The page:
NORTH CHARLESTON — Surging demand for watercraft during the COVID-19 pandemic will buoy sales at the annual Charleston Boat Show over the weekend and into the rest of the year.
But a limited inventory of watercraft means buyers shouldn't expect their play toys immediately from what will be a sales-only event without a lot of the extras from past years such as experts offering fishing tips.
"We are going about it like any other show, except we are selling boats that are not at the show, for the most part, for the future," said Chris Butler, owner of Butler Marine and president of the Tri County Marine Trade Association.
"We will have the information available for buyers about a boat and a model, how many we have and when they are coming," he said.
Butler called sales the best he's seen in his 20 years in business.
"I think most dealers would say that, too," he said. "Sales have been on fire."
Butler doesn't see a let up in demand, pointing to people not traveling for business and pleasure and deciding to buy a boat as a way of enjoying the outdoors away from large crowds.
"No one has a lot of inventory right now," Butler said. "If you want a boat in March or April or May, you need to get that now so that you can secure that boat in time to have it when you want it."
Show attendees will still find plenty of vendors for boats and aquatic-themed products.
More than two dozen dealers representing 70 brands will be set up in and around the Charleston Area Convention Center in North Charleston along with several other marine-related companies in outdoor booths.
The difference this year, in the era of social distancing and face masks, is the show will focus solely on boats to limit crowds from gathering in any one location, said Jacqui McGuinness, president of JBM & Associates, the event's producer.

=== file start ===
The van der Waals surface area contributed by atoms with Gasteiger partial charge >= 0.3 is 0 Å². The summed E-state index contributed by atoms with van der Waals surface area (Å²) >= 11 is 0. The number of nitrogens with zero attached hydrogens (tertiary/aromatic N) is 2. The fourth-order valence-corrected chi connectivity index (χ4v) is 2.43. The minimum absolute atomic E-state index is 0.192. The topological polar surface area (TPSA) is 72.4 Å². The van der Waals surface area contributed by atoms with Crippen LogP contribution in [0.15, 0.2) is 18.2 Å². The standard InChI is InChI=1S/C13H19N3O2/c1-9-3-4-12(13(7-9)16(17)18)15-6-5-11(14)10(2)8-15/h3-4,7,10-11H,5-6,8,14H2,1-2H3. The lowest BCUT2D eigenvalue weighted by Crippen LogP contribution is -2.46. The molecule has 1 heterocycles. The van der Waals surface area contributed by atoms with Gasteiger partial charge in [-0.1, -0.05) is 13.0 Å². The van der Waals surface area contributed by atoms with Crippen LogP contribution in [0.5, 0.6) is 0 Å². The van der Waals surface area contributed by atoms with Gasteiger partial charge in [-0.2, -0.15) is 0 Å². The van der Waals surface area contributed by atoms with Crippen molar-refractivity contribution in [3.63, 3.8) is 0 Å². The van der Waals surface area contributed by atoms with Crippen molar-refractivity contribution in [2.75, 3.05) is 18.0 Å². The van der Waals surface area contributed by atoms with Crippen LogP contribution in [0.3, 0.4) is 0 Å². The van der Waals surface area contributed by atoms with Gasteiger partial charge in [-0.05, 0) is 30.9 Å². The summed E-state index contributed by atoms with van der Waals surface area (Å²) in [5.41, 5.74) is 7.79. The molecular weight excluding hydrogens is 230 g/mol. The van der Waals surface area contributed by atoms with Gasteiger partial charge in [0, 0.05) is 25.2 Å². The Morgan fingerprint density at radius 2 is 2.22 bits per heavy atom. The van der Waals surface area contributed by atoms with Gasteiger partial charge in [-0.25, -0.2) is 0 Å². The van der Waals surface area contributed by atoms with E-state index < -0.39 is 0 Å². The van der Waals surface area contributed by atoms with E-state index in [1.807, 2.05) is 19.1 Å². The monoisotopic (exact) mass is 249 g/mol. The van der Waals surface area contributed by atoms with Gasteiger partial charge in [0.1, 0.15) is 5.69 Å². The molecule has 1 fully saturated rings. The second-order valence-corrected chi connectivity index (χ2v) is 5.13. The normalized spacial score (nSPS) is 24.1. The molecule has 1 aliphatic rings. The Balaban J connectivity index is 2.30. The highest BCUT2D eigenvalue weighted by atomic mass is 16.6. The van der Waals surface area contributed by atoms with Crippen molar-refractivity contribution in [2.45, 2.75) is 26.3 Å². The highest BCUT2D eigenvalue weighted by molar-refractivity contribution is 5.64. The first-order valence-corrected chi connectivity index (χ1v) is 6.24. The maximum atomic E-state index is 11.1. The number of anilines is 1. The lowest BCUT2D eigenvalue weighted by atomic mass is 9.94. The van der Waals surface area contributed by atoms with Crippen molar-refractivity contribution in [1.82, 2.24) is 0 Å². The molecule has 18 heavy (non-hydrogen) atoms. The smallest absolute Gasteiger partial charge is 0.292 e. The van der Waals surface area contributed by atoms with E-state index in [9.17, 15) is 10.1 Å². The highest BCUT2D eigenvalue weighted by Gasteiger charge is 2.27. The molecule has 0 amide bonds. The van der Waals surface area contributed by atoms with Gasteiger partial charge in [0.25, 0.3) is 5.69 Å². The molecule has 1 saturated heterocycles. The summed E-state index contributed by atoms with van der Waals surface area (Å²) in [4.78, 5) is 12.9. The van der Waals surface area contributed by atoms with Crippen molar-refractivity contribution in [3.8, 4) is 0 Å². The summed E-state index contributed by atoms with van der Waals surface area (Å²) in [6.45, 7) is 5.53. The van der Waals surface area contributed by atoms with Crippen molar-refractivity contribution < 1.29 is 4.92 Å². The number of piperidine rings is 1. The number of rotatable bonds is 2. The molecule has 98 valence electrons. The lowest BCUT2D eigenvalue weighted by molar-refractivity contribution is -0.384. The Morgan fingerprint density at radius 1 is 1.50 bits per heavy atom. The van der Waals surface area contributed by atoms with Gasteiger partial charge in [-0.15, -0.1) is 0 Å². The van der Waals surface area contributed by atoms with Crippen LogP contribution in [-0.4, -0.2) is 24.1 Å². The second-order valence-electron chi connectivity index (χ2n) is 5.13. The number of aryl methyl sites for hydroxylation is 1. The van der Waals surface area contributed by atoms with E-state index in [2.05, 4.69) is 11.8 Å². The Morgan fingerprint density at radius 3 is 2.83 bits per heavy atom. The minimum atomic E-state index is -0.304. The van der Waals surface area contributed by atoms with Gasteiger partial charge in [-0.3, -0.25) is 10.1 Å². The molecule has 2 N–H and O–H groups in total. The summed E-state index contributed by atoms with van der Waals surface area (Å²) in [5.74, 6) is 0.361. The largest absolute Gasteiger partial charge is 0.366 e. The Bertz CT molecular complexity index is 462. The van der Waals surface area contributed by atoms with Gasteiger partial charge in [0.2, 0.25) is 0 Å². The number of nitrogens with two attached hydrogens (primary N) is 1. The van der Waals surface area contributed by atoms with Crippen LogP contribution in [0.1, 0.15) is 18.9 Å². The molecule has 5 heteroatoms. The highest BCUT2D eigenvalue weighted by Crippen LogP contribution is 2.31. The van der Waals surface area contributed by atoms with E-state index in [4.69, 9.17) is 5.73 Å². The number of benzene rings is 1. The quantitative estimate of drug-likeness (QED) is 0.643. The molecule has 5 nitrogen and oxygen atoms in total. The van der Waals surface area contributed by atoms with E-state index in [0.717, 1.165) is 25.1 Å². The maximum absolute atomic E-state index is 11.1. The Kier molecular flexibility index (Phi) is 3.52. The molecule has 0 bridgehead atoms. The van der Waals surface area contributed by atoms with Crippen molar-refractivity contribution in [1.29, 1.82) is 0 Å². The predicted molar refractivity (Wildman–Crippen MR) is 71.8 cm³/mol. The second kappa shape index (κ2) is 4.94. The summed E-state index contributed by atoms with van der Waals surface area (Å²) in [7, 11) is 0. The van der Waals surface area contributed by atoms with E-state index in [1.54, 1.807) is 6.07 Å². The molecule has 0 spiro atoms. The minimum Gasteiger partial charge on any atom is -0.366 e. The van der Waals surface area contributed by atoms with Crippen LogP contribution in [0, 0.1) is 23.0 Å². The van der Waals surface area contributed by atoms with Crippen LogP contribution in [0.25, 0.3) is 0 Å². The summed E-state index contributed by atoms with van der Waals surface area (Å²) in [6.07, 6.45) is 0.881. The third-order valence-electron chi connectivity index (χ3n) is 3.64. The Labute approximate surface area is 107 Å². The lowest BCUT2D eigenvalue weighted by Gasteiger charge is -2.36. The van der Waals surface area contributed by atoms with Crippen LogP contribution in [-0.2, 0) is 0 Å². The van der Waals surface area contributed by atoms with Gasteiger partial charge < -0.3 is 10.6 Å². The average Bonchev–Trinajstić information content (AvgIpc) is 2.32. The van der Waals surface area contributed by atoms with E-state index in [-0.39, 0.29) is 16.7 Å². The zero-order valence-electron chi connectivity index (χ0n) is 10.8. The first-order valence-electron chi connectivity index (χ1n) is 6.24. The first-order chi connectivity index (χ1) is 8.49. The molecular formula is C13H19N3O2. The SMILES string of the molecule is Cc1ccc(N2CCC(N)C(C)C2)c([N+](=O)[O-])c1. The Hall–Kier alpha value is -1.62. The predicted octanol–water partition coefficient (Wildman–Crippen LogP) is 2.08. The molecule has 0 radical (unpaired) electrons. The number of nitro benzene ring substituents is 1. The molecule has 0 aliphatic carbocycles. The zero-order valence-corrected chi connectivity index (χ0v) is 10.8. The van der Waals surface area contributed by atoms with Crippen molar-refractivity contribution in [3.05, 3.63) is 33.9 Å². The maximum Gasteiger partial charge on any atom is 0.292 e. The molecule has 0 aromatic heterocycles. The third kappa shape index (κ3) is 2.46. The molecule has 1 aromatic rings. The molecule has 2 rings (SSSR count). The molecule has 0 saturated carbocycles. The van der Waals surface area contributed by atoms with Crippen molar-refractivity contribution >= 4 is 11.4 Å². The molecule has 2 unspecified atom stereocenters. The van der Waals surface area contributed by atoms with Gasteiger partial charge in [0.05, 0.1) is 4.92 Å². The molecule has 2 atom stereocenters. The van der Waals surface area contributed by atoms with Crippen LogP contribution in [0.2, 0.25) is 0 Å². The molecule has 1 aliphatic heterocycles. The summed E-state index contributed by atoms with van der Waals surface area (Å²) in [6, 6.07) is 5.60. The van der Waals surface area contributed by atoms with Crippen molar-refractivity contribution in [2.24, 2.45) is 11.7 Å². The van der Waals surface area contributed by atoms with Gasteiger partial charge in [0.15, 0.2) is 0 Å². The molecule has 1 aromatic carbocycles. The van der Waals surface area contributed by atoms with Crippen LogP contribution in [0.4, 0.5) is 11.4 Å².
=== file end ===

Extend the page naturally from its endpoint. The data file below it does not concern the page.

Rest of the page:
"This year’s Charleston Boat Show will be run as a retail sales venue only, without any special events like fishing seminars or interactive displays," she said.
Boat sales across the U.S. skyrocketed 12 percent in 2020 to 310,000 units to levels not seen since before the Great Recession started in 2007, according to the National Marine Manufacturers Association.
Before the pandemic, the trade group predicted powerboat sales last year would grow about 2 percent.
"2020 was an extraordinary year for new powerboat sales as more Americans took to the water to escape pandemic stress and enjoy the outdoors safely," said Frank Hugelmeyer, the trade group's president.
"For the first time in more than a decade, we saw an increase in first-time boat buyers, who helped spur growth of versatile, smaller boats — less than 26 feet — that are often towed to local waterways and provide a variety of boating experiences, from fishing to watersports," he said.
Last year's sales of boats, marine products and services are estimated at $47 billion in the U.S., up 9 percent over 2019.
Boat sales are expected to remain at historic levels in 2021 as manufacturers continue to fill a backlog of orders from 2020.
Pandemic-related supply chain constraints curbed powerboat production and shipments for several months in 2020, which are expected to subside and restore marine manufacturing to normal levels this year, the trade group said.
"Additionally, social distancing measures are likely to continue well into the latter months of 2021, spurring additional interest in safe outdoor recreation activities, including boating," according to the national organization.
As for safety, McGuinness said she produced a similar event in Wilmington, N.C., in October, under COVID-19 guidelines. She believes the Charleston show will meet the health standards as well.
The indoors portion of the show will adhere to occupancy limits of 50 percent. The displays outdoors will be more spread out than in past years, and a large tent will provide room for social distancing.
"We have eliminated a great deal of booths inside and have dramatically increased outdoor space," McGuinness said.
All exhibitors, staff and attendees will be required to wear masks, stay six feet apart and wash their hands. Staff and exhibitors will have daily temperature checks.
Additional staff has been hired to continuously clean and disinfect all areas of the show to help stem the spread of the coronavirus.
"The convention center has successfully run events throughout the pandemic and know what they are doing," McGuinness said.
The typical array of interactive events and seminars will return after the pandemic, she said.